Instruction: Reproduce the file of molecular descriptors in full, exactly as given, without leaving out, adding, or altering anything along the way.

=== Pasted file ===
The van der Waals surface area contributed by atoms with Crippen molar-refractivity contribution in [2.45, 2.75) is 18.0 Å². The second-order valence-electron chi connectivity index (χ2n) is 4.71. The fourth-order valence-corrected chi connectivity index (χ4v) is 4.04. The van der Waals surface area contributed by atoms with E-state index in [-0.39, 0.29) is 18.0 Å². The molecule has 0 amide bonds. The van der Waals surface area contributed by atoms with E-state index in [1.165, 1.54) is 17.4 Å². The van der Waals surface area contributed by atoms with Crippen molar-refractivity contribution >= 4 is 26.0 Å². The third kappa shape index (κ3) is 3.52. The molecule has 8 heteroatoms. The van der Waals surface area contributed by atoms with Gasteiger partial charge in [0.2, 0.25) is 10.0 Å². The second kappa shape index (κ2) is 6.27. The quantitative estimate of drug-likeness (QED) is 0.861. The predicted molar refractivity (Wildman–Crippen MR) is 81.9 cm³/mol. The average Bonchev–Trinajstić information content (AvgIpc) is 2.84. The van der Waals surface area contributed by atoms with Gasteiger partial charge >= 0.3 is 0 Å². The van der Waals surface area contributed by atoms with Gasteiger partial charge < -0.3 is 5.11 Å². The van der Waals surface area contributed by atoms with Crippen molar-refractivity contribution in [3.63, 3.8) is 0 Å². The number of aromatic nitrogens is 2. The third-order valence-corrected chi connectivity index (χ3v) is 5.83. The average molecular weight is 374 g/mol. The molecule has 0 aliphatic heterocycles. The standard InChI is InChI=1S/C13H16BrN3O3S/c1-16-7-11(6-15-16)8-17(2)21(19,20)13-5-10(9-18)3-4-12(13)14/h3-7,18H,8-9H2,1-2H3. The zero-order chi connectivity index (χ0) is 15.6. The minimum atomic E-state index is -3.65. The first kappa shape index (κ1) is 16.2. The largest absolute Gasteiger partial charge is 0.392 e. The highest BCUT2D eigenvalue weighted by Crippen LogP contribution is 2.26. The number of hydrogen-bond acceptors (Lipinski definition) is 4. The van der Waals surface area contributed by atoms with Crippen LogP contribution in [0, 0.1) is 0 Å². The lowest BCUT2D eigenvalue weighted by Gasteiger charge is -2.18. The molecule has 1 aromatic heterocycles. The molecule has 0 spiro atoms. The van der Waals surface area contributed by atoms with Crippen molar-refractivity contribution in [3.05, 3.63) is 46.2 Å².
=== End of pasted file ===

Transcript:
The van der Waals surface area contributed by atoms with Crippen molar-refractivity contribution in [2.45, 2.75) is 18.0 Å². The second-order valence-electron chi connectivity index (χ2n) is 4.71. The fourth-order valence-corrected chi connectivity index (χ4v) is 4.04. The van der Waals surface area contributed by atoms with E-state index in [-0.39, 0.29) is 18.0 Å². The molecule has 0 amide bonds. The van der Waals surface area contributed by atoms with E-state index in [1.165, 1.54) is 17.4 Å². The van der Waals surface area contributed by atoms with Crippen molar-refractivity contribution >= 4 is 26.0 Å². The third kappa shape index (κ3) is 3.52. The molecule has 8 heteroatoms. The van der Waals surface area contributed by atoms with Gasteiger partial charge in [0.2, 0.25) is 10.0 Å². The second kappa shape index (κ2) is 6.27. The quantitative estimate of drug-likeness (QED) is 0.861. The predicted molar refractivity (Wildman–Crippen MR) is 81.9 cm³/mol. The average Bonchev–Trinajstić information content (AvgIpc) is 2.84. The van der Waals surface area contributed by atoms with Gasteiger partial charge >= 0.3 is 0 Å². The van der Waals surface area contributed by atoms with Gasteiger partial charge < -0.3 is 5.11 Å². The van der Waals surface area contributed by atoms with Crippen molar-refractivity contribution in [3.63, 3.8) is 0 Å². The number of aromatic nitrogens is 2. The third-order valence-corrected chi connectivity index (χ3v) is 5.83. The average molecular weight is 374 g/mol. The molecule has 0 aliphatic heterocycles. The standard InChI is InChI=1S/C13H16BrN3O3S/c1-16-7-11(6-15-16)8-17(2)21(19,20)13-5-10(9-18)3-4-12(13)14/h3-7,18H,8-9H2,1-2H3. The zero-order chi connectivity index (χ0) is 15.6. The minimum atomic E-state index is -3.65. The first kappa shape index (κ1) is 16.2. The largest absolute Gasteiger partial charge is 0.392 e. The highest BCUT2D eigenvalue weighted by Crippen LogP contribution is 2.26. The number of hydrogen-bond acceptors (Lipinski definition) is 4. The van der Waals surface area contributed by atoms with Crippen LogP contribution in [0, 0.1) is 0 Å². The lowest BCUT2D eigenvalue weighted by Gasteiger charge is -2.18. The molecule has 1 aromatic heterocycles. The molecule has 0 spiro atoms. The van der Waals surface area contributed by atoms with Crippen molar-refractivity contribution in [3.05, 3.63) is 46.2 Å².